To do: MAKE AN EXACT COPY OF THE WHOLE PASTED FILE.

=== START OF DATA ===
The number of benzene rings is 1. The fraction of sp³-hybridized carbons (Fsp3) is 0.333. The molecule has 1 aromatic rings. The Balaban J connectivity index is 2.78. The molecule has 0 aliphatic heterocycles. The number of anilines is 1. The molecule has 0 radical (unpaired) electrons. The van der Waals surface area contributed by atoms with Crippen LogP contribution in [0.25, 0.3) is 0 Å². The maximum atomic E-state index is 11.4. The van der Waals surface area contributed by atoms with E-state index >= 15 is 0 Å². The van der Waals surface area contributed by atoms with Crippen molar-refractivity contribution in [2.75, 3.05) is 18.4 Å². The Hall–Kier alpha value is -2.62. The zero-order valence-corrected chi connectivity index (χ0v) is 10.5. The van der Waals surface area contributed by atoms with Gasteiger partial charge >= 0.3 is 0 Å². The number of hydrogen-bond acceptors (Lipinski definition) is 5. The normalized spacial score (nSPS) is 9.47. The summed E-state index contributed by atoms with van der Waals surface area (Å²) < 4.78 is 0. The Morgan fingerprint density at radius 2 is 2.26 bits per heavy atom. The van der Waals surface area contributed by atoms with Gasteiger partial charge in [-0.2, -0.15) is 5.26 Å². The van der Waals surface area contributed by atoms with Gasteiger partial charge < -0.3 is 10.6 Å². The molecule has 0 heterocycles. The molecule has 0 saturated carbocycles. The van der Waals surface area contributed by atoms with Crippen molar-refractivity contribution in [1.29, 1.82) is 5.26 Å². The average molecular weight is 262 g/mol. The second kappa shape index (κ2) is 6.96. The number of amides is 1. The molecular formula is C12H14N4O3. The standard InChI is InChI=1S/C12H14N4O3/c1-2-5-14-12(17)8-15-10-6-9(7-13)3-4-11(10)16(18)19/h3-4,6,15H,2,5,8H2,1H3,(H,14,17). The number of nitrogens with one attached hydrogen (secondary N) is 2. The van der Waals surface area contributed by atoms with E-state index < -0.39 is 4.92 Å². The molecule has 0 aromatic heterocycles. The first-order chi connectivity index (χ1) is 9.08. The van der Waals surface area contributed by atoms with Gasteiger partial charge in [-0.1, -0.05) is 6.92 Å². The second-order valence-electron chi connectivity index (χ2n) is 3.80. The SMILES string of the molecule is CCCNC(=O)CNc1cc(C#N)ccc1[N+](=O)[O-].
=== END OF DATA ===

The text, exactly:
The number of benzene rings is 1. The fraction of sp³-hybridized carbons (Fsp3) is 0.333. The molecule has 1 aromatic rings. The Balaban J connectivity index is 2.78. The molecule has 0 aliphatic heterocycles. The number of anilines is 1. The molecule has 0 radical (unpaired) electrons. The van der Waals surface area contributed by atoms with Crippen LogP contribution in [0.25, 0.3) is 0 Å². The maximum atomic E-state index is 11.4. The van der Waals surface area contributed by atoms with E-state index >= 15 is 0 Å². The van der Waals surface area contributed by atoms with Crippen molar-refractivity contribution in [2.75, 3.05) is 18.4 Å². The Hall–Kier alpha value is -2.62. The zero-order valence-corrected chi connectivity index (χ0v) is 10.5. The van der Waals surface area contributed by atoms with Gasteiger partial charge >= 0.3 is 0 Å². The number of hydrogen-bond acceptors (Lipinski definition) is 5. The normalized spacial score (nSPS) is 9.47. The summed E-state index contributed by atoms with van der Waals surface area (Å²) < 4.78 is 0. The Morgan fingerprint density at radius 2 is 2.26 bits per heavy atom. The van der Waals surface area contributed by atoms with Gasteiger partial charge in [-0.2, -0.15) is 5.26 Å². The van der Waals surface area contributed by atoms with Gasteiger partial charge < -0.3 is 10.6 Å². The molecule has 0 heterocycles. The molecule has 0 saturated carbocycles. The van der Waals surface area contributed by atoms with Crippen molar-refractivity contribution in [1.29, 1.82) is 5.26 Å². The average molecular weight is 262 g/mol. The second kappa shape index (κ2) is 6.96. The number of amides is 1. The molecular formula is C12H14N4O3. The standard InChI is InChI=1S/C12H14N4O3/c1-2-5-14-12(17)8-15-10-6-9(7-13)3-4-11(10)16(18)19/h3-4,6,15H,2,5,8H2,1H3,(H,14,17). The number of nitrogens with one attached hydrogen (secondary N) is 2. The van der Waals surface area contributed by atoms with E-state index < -0.39 is 4.92 Å². The molecule has 0 aromatic heterocycles. The first-order chi connectivity index (χ1) is 9.08. The van der Waals surface area contributed by atoms with Gasteiger partial charge in [-0.1, -0.05) is 6.92 Å². The second-order valence-electron chi connectivity index (χ2n) is 3.80. The SMILES string of the molecule is CCCNC(=O)CNc1cc(C#N)ccc1[N+](=O)[O-].